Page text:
The future of cities depends on the decisions we make about self-driving cars today. If we do nothing to regulate the use of AVs before they hit the roads, they will most likely replace human-driven cars—not improve upon them and reduce their negative impacts on cities and on lives, but simply replace them.
Cities today are dominated by cars, even when ignoring cities like Los Angeles that feel designed with cars specifically in mind (e.g., wide lanes on wide streets that go through underpasses to avoid intersections). Having AVs rather than human-driven cars roam the streets will not make them any safer or more pleasant if we don’t change the underlying priorities that shape cities.
Right now, there is still significant resistance to road changes that reduce speed and improve safety in some places. In Los Angeles, some drivers put up so much resistance to a road diet that it was reversed, despite studies proving road diets save lives. Clearly, we do not yet have the political will to prioritize safety over speed on city streets. If AVs become common before our priorities and policies change, we might be stuck with cities that are increasingly hostile to everyone but AV passengers. It’s much smarter and easier to create policies that anticipate potential problems with AVs, rather than try to play catch up once AVs are on the roads and passengers feel entitled to maintain the status quo.
Without preemptive policy interventions, the potential benefits of AVs (and there are many) may not be realized, or may only be realized for a small portion of society. There is good reason to fear that, just as with cars, AV users will be the primary beneficiaries of goods all members of society pay to provide (just like roads today).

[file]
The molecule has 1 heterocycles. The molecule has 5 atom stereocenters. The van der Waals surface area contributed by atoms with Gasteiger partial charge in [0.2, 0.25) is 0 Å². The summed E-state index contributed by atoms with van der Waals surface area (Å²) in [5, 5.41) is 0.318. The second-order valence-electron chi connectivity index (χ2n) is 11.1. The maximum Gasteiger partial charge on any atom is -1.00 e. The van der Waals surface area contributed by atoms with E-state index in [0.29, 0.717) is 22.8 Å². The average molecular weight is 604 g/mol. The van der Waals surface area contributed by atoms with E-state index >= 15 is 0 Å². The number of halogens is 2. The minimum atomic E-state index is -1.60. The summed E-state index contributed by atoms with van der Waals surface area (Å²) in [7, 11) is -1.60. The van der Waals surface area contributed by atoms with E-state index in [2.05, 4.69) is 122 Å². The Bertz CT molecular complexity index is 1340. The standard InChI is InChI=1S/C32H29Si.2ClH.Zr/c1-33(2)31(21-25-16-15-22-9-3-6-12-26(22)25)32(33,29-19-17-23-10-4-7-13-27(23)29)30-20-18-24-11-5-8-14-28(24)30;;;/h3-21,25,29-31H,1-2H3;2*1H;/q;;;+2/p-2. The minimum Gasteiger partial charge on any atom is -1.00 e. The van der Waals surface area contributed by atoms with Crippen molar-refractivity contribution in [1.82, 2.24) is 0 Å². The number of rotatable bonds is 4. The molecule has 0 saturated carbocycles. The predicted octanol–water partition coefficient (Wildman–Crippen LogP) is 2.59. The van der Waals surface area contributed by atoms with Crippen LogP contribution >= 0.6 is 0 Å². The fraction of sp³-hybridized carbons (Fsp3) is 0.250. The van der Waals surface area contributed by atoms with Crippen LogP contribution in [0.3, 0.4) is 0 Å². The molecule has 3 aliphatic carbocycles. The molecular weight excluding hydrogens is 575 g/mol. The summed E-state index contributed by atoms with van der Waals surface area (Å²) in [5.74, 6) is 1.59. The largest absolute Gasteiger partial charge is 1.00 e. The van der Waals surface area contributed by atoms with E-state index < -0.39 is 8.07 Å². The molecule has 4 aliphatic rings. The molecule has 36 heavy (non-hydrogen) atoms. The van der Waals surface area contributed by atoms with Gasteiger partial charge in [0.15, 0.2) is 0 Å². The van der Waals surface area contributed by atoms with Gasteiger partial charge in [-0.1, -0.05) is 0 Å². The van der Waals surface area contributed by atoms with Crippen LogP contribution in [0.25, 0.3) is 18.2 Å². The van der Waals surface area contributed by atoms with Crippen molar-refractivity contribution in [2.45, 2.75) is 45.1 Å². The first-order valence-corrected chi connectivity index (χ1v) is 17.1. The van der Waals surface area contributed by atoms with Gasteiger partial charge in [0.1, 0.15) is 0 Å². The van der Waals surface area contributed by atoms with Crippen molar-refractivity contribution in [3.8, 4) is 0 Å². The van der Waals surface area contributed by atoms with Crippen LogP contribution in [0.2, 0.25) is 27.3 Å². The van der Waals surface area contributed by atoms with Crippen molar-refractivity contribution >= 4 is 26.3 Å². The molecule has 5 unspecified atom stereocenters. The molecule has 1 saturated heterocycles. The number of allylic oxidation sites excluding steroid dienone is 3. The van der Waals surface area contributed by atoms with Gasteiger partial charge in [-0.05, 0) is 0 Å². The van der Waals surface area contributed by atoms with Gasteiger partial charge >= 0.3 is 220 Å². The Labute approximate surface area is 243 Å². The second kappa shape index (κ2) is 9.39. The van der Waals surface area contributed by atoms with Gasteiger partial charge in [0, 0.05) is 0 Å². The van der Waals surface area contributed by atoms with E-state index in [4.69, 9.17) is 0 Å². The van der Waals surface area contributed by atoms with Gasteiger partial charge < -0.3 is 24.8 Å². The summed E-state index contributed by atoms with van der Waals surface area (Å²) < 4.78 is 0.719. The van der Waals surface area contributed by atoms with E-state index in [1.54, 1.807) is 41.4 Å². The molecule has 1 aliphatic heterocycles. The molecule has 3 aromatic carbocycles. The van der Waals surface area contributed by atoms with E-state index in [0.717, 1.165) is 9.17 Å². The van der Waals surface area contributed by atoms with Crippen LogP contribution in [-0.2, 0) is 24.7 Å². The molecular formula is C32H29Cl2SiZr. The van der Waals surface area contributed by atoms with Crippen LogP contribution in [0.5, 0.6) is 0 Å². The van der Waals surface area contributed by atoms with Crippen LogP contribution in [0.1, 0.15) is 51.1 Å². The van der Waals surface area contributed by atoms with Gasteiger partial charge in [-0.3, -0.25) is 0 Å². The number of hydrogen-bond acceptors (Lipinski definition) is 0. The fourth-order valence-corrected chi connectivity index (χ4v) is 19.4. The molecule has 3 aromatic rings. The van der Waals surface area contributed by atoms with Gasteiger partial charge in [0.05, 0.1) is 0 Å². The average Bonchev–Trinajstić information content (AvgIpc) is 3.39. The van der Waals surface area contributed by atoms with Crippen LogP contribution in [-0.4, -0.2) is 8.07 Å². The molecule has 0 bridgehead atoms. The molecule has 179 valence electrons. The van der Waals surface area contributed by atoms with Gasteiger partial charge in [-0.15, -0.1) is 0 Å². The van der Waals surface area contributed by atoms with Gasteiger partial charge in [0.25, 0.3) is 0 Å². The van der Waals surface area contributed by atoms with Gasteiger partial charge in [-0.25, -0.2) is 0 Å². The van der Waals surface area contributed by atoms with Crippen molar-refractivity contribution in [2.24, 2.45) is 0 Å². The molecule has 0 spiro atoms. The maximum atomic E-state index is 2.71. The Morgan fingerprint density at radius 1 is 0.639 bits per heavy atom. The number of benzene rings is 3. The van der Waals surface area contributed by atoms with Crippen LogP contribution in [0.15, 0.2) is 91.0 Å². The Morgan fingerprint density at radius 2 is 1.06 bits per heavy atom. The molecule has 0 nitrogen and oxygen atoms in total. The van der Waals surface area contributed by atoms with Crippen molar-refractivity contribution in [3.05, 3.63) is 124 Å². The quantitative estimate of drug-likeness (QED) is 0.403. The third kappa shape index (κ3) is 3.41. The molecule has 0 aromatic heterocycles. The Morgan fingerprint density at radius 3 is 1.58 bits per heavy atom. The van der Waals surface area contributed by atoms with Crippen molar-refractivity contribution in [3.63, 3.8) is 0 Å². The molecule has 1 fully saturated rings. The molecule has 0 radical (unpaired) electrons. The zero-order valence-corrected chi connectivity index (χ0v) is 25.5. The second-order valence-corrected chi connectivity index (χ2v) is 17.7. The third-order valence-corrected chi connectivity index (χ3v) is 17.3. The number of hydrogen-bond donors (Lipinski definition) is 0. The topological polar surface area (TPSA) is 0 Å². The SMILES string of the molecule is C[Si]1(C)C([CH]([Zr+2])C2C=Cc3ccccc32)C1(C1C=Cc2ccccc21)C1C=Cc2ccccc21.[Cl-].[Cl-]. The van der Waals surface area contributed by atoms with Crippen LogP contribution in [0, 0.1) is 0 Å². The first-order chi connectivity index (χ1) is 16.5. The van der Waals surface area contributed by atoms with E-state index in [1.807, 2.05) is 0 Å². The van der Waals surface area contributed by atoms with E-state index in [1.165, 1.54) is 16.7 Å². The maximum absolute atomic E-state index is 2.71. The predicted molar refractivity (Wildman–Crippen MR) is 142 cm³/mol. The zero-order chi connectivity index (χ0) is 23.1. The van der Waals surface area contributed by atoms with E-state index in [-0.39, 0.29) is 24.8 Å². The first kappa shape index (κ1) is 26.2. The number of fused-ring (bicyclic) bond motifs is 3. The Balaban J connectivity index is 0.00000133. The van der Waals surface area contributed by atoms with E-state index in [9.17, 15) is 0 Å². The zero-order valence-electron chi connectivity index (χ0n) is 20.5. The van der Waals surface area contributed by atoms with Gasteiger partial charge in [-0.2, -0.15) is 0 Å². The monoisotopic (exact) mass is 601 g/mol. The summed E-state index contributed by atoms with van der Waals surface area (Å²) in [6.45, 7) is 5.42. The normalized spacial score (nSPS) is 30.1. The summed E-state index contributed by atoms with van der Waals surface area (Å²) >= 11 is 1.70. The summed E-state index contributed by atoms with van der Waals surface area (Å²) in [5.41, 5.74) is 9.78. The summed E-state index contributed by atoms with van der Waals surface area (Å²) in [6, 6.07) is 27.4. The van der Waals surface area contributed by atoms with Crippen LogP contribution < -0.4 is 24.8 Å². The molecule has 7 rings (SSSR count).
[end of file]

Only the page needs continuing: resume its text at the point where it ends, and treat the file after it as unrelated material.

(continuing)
With preemptive policy interventions, however, AVs could do wonders for our cities and lives. They could revolutionize streets, parking, how we commute, and how goods are delivered in cities. Pre-emptive policies can make AVs another tool that helps us achieve our societal goals—hopefully furthering the previous, not current, administration’s goals, although AVs could promote either.
My overall hope for AVs is that they will help empower citizens to reduce our overdependence on personal vehicles. The world is continuing to urbanize, and AVs could make that transition easier for both cities and individuals. If AVs are shared and work as a fleet with every vehicle being essentially interchangeable, they could supplement public transportation to offer even greater mobility in cities. They could provide first- and last-mile transit, and could replace public transit service during the middle of the night when demand is low (i.e., primarily third shift workers) but still needs to be met for equity reasons, and to avoid federal complaints about civil right violations.
AVs could open up new space in cities that can be used to meet people’s needs (housing; small-scale food production; green space; civic space; businesses), and thus make it easier to increase density in cities. Without a glut of personal vehicles clogging up space, higher density cities become much easier to achieve, and much more pleasant to live in.
Our policy decisions will determine the impacts of AVs – depending on our actions, AVs could make society more equitable, less polluting, and more enjoyable to live in, or they could compound all the issues we already face. This video does an excellent job of summarizing the importance of the choices we face with AVs: